A commenter wrote:
You place the entire responsibility of education upon the schools.
A fine educator once called me a “No Excuses” teacher and that is a badge I wear with pride. I visit my students at home, I’m constantly on the phone to their parents, and I send home progress reports weekly. But teaching is my job. In the pursuit of academic achievement, I am the professional in my classroom and the families support me, not the other way around.
In my classroom, learning is not a service offered it is an expectation demanded. I am ruthless when it comes to assuring the success of my students. I fight for every minute of instruction; I stomp on nonacademic rituals; I flagrantly violate inappropriate district mandates; I beg, borrow and steal resources; I teach until it hurts; I do whatever it takes. Consequently, if my students do not attain the achievement of which I believe them capable, I blame no one but myself.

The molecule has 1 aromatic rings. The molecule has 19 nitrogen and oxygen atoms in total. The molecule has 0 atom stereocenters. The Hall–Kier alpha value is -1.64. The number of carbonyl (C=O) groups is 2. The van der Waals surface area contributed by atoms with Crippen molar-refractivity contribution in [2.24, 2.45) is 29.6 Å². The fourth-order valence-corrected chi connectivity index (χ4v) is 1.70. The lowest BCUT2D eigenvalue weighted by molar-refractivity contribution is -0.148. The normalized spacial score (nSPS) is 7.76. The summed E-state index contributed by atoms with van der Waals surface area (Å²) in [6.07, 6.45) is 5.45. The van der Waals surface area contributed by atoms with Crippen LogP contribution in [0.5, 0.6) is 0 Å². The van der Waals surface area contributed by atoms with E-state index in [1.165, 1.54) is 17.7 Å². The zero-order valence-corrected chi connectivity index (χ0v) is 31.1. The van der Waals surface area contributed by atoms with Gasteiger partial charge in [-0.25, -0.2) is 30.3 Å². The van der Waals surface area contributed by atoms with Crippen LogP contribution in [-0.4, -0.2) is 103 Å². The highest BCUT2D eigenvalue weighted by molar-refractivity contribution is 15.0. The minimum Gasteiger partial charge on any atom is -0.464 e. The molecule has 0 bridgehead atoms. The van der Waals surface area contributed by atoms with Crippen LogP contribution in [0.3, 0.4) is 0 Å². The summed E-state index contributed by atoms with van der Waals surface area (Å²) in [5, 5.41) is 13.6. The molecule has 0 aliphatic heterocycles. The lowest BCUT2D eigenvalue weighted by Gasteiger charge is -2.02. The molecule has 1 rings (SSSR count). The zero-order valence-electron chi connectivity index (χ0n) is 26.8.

As to the potential of my students to match the achievements of their white or Asian peers, I have no question. There is not a shred of doubt in my mind. After working with students for one year, my class proficiency scores usually match the state average, an increase of around a hundred percent. I’ve had this group for two years and I anticipate that they will exceed the state average by twenty to thirty percent. That said, I'm far from the best teacher I know. What would the high school graduation and college enrollment rate of a high-challenge class look like if they had worked with me and my betters for thirteen years?
When we have staffed every high-challenge classroom with an effective teacher, when we have developed curricula that truly meet the needs of high-challenge students, when we have provided the resources to engage all high-challenge students every year, ---in short, when our own house is in order--- and our black and Latino students are still failing, then we can have discussions of family and culture, then we can praise-fests for Confucian values and helicopter parents, and then we can produce the quasi-race-science studies about the origins of the “achievement gap.” But, of course, by then we won’t need them.
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